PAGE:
Less than half of the institutions that responded to the survey indicated that they had a change during the preceding five years (1995–1999). Most indicated that they had closed or merged their branches. The largest number of closures or mergers were in the science and technology area, with social sciences a distant second. Also, the libraries surveyed indicated that they planned on closing or merging collections in the future. Again, the largest number anticipated to be closed were science and technology branches/collections, with arts and humanities this time a distant second. It is also interesting that the availability of electronic resources was not an overwhelmingly influential factor in the planning process. Table 1.3 summarizes the changes between 1995 and 1999 and anticipates the changes in the following five years.
On June 7, 2010, websites from all public and private ARL member US universities (a total of 101 libraries) were printed and the information regarding their branch libraries was later analyzed. (See Appendix B for the list of institutions.) Table 1.4 and Figure 1.3 shows the summary of the number of branch libraries by type. The most common branch libraries, as the table illustrates, are Music (44) and Engineering, Mathematics and Architecture (27 each). These results are very similar to the findings from 1983, although the numbers are lower. (Subject distribution and analysis of the results will be discussed in more detail in Chapter 2: Types of Branch Libraries.)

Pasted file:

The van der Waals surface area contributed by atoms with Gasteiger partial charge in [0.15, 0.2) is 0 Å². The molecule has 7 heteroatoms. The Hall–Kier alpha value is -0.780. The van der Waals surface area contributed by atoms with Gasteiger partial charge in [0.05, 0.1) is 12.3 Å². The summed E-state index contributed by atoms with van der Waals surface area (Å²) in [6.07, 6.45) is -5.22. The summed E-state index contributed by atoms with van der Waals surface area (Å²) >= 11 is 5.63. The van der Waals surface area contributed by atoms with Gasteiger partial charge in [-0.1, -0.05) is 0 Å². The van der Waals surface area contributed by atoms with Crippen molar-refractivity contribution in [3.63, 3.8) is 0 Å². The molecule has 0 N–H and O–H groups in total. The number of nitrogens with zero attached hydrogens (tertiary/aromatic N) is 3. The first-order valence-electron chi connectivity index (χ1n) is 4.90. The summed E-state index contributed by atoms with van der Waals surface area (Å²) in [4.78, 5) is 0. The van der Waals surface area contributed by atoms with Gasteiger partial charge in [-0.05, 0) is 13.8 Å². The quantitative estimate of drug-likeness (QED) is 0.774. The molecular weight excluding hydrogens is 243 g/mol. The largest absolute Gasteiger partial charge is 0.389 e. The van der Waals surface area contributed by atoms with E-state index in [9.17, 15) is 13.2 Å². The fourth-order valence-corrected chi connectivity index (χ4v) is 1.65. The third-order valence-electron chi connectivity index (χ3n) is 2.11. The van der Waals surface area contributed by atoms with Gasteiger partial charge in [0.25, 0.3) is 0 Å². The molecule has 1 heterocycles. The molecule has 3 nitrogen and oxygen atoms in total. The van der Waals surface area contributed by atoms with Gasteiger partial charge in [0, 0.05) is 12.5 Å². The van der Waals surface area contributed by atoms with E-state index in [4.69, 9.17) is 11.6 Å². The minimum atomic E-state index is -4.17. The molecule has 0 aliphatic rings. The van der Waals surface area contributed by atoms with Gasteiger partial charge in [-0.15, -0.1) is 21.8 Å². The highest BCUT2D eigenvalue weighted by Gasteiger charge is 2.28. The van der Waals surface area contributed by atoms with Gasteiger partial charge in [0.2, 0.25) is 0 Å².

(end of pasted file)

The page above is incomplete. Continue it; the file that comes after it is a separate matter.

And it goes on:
|Branch type||No. branches||% of 101 libraries|
|Rare Books/Special Collections||22||22%%|
|Science and Engineering||21||21%%|
More recent data on branch libraries from ARL is not easily available. However, the National Center for Education Statistics (NCES) provides a powerful and useful online comparison tool. A comparison search of the University of Maryland to the Carnegie Classification Doctoral/Research Universities – Extensive (total of 150 libraries) limiting to Academic Libraries Characteristics: Number of Branch Libraries, reveals that the group average is seven branch libraries (UM Libraries is listed as having eight branches). (Table 1.5)
National Center for Education Statistics Academic Libraries Survey Fiscal Year 2008 – Partial Table (see full table in Appendix A) NCES 2008 Data: Classification Doctoral/Research Universities – Extensive